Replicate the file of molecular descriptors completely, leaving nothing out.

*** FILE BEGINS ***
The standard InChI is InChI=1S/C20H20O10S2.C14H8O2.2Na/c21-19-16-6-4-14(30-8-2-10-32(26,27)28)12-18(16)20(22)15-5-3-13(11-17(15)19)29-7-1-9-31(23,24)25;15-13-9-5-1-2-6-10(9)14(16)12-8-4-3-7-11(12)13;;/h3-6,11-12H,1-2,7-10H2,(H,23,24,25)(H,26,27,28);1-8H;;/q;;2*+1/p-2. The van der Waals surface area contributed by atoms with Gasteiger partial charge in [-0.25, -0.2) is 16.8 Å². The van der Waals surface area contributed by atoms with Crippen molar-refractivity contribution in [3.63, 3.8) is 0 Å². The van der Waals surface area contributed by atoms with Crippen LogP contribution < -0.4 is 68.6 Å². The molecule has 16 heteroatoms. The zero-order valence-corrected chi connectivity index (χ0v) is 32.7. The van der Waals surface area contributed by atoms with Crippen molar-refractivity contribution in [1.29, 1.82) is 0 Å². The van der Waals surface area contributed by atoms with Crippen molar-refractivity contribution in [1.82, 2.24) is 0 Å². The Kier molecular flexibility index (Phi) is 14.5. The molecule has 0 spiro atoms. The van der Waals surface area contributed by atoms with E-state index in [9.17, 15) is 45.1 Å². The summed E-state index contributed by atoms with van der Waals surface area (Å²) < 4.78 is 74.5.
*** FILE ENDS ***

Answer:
The standard InChI is InChI=1S/C20H20O10S2.C14H8O2.2Na/c21-19-16-6-4-14(30-8-2-10-32(26,27)28)12-18(16)20(22)15-5-3-13(11-17(15)19)29-7-1-9-31(23,24)25;15-13-9-5-1-2-6-10(9)14(16)12-8-4-3-7-11(12)13;;/h3-6,11-12H,1-2,7-10H2,(H,23,24,25)(H,26,27,28);1-8H;;/q;;2*+1/p-2. The van der Waals surface area contributed by atoms with Gasteiger partial charge in [-0.25, -0.2) is 16.8 Å². The van der Waals surface area contributed by atoms with Crippen molar-refractivity contribution in [3.63, 3.8) is 0 Å². The van der Waals surface area contributed by atoms with Crippen LogP contribution < -0.4 is 68.6 Å². The molecule has 16 heteroatoms. The zero-order valence-corrected chi connectivity index (χ0v) is 32.7. The van der Waals surface area contributed by atoms with Crippen molar-refractivity contribution in [1.29, 1.82) is 0 Å². The van der Waals surface area contributed by atoms with Crippen molar-refractivity contribution in [1.82, 2.24) is 0 Å². The Kier molecular flexibility index (Phi) is 14.5. The molecule has 0 spiro atoms. The van der Waals surface area contributed by atoms with E-state index in [9.17, 15) is 45.1 Å². The summed E-state index contributed by atoms with van der Waals surface area (Å²) < 4.78 is 74.5.